Harry Potter, Yankee-style
Published 19/06/2010 | 05:00
Just when it seemed that relations between Britain and the US had hit an all-time low over the Gulf oil spill, along comes another diplomatic wrangle to cool them even further.
This weekend, Universal Studios in Florida cuts the ribbon on its latest theme park, The Wizarding World of Harry Potter, a vast wonderland of flying broomsticks, duelling dragons and magic spells devoted to the Hogwarts wizard. But the opening of the park has provoked outrage among some British fans because Orlando, and not England, is about to become the official place of pilgrimage for every Harry Potter follower.
London's Mayor, Boris Johnson, is seething over the development and has launched an appeal asking the Potter-loving children of England to lobby JK Rowling and urge her to bring Harry home.
"We must be utterly mad, as a country, to leave it to the Americans to make money from this great British invention," Johnson said.
"We split the atom, and now we have to get French or Korean scientists to help us build nuclear power stations. We perfected the finest cars on earth, and now Rolls Royce is in the hands of the Germans.
"Whatever we invent, from the jet engine to the internet, we find that someone else carts it off and makes a killing from it elsewhere. And now in the crowning insult, I am being told by a 12-year-old that I have to start making preparations to take everyone to Orlando."
What really gets Johnson is the fear that once Potter has been claimed by America, he will lose his quintessential Englishness.
"I have nothing against Orlando, though you are of course far more likely to get shot or robbed there than in London ...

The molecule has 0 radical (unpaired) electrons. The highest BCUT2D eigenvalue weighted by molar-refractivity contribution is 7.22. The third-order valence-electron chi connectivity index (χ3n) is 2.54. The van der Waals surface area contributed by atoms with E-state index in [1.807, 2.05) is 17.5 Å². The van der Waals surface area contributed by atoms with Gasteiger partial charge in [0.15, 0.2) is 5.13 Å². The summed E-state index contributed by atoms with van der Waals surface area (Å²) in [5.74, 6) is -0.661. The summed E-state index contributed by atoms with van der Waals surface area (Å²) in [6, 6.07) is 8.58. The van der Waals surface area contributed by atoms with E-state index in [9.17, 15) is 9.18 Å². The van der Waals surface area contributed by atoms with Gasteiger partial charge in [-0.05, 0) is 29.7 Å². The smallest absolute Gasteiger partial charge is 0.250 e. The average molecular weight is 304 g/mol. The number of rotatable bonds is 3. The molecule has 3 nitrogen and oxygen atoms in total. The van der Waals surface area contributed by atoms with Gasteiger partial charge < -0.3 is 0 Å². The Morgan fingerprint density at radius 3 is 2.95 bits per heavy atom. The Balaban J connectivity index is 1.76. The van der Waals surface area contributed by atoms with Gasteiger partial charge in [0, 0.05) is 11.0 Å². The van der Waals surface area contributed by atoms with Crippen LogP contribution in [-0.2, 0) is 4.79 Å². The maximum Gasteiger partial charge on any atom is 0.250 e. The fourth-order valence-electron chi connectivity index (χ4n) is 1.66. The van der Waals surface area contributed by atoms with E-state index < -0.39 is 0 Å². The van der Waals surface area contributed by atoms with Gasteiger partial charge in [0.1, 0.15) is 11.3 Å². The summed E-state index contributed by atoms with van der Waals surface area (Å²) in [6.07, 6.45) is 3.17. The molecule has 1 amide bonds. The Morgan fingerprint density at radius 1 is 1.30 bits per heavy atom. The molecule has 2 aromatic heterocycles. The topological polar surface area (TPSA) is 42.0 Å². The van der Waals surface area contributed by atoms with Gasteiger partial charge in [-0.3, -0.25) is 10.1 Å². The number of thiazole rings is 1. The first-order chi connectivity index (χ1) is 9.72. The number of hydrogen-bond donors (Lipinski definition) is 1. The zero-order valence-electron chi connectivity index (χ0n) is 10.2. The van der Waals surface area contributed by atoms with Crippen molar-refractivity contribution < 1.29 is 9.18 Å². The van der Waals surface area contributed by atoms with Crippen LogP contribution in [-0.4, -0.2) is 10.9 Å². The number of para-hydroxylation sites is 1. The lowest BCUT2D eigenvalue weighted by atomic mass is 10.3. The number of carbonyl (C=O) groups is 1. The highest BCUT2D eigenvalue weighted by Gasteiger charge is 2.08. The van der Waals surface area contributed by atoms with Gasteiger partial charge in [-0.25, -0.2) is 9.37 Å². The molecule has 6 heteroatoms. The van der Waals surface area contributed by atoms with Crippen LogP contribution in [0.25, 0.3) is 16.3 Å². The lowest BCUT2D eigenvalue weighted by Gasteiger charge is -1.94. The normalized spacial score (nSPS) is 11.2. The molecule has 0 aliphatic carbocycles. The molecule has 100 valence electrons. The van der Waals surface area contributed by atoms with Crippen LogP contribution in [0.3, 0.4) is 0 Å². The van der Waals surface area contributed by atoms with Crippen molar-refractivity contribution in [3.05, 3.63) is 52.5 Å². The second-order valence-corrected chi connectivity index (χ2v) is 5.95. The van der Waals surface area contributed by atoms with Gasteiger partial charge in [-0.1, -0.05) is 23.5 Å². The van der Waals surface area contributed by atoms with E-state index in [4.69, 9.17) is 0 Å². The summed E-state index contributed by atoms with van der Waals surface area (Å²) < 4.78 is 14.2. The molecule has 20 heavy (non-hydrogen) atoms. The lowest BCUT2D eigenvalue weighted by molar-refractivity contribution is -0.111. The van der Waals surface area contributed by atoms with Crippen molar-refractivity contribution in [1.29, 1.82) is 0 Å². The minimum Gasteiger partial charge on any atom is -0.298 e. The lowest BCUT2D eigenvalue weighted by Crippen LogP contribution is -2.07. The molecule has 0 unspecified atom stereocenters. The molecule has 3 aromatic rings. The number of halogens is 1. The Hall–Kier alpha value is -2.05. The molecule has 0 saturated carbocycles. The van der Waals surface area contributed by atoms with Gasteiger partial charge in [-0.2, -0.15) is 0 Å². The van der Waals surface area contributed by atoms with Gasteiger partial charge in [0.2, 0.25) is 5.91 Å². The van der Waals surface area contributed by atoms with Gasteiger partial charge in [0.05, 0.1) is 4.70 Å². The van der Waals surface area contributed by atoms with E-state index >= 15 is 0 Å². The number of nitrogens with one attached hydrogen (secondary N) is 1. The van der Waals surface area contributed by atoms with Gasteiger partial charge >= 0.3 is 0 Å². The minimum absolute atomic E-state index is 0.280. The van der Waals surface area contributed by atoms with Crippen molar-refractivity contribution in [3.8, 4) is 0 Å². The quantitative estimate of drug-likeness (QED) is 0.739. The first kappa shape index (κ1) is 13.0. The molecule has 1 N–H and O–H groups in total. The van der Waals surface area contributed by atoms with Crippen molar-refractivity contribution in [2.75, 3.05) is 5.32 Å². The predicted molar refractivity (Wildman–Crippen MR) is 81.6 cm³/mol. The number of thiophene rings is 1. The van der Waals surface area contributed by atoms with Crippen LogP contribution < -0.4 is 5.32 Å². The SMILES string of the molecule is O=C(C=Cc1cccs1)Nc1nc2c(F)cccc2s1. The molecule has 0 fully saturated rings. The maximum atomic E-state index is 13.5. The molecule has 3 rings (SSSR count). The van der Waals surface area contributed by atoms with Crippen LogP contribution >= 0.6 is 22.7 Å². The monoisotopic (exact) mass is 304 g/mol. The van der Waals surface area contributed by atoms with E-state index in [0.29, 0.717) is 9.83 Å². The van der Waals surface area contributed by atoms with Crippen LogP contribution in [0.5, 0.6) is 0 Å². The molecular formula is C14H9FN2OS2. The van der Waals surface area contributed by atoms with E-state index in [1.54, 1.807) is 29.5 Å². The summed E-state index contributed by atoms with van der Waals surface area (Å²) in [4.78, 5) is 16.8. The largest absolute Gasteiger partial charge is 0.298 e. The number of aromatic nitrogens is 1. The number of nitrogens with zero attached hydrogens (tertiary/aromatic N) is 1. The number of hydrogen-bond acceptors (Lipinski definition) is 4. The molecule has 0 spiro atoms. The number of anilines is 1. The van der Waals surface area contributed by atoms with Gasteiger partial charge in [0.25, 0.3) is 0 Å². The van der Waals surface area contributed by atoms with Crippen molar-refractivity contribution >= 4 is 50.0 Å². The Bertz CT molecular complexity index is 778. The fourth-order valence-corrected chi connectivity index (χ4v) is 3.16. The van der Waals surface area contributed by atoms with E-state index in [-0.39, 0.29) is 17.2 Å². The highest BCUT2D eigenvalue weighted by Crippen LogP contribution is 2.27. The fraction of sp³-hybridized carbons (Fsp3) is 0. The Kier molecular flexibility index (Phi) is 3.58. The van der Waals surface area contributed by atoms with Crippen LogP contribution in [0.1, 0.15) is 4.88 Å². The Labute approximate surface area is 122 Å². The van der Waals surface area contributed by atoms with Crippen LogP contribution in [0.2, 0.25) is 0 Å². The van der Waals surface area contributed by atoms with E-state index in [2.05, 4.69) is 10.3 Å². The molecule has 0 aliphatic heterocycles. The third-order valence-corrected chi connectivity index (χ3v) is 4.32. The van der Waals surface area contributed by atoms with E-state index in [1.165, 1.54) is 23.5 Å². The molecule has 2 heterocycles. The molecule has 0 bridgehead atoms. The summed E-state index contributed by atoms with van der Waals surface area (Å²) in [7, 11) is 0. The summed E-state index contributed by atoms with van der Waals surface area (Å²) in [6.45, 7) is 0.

"But the fact is Harry Potter is not American. He is British. The train for Hogwarts goes from King's Cross, not Grand Central Station.
And what is Harry Potter all about? It is about the ritual and intrigue and dorm-feast excitement of a British boarding school of a kind that you just don't find in America. Hogwarts is a place where children occasionally get cross with each other -- not 'mad' -- and where the situation is usually saved by a good old British sense of HUMOUR. WITH A U. RIGHT? NOT HUMOR. GOTTIT?"
Universal Studios are naturally delirious that they have snatched from British hands the massive tourism revenues the park will generate. At the box office alone, the Potter movies raked in $5.3bn (€4.3bn), making them the most successful film franchise of all time after James Bond.
And in true American theme-park style, little has been left to the imagination in this virtual world of wizardry, which is three years in the making. The new $265m (€217m) park has its own Hogwarts castle, soaring several hundred feet tall, a spectacular roller-coaster where fans are flown through haunted landscapes on an 'enchanted' bench, and a wand shop, where visitors can re-enact scenes from the movie and snack on butterbeer, chocolate frogs and other staples of the Potter world.
Totally awesome ... or should I say jolly good!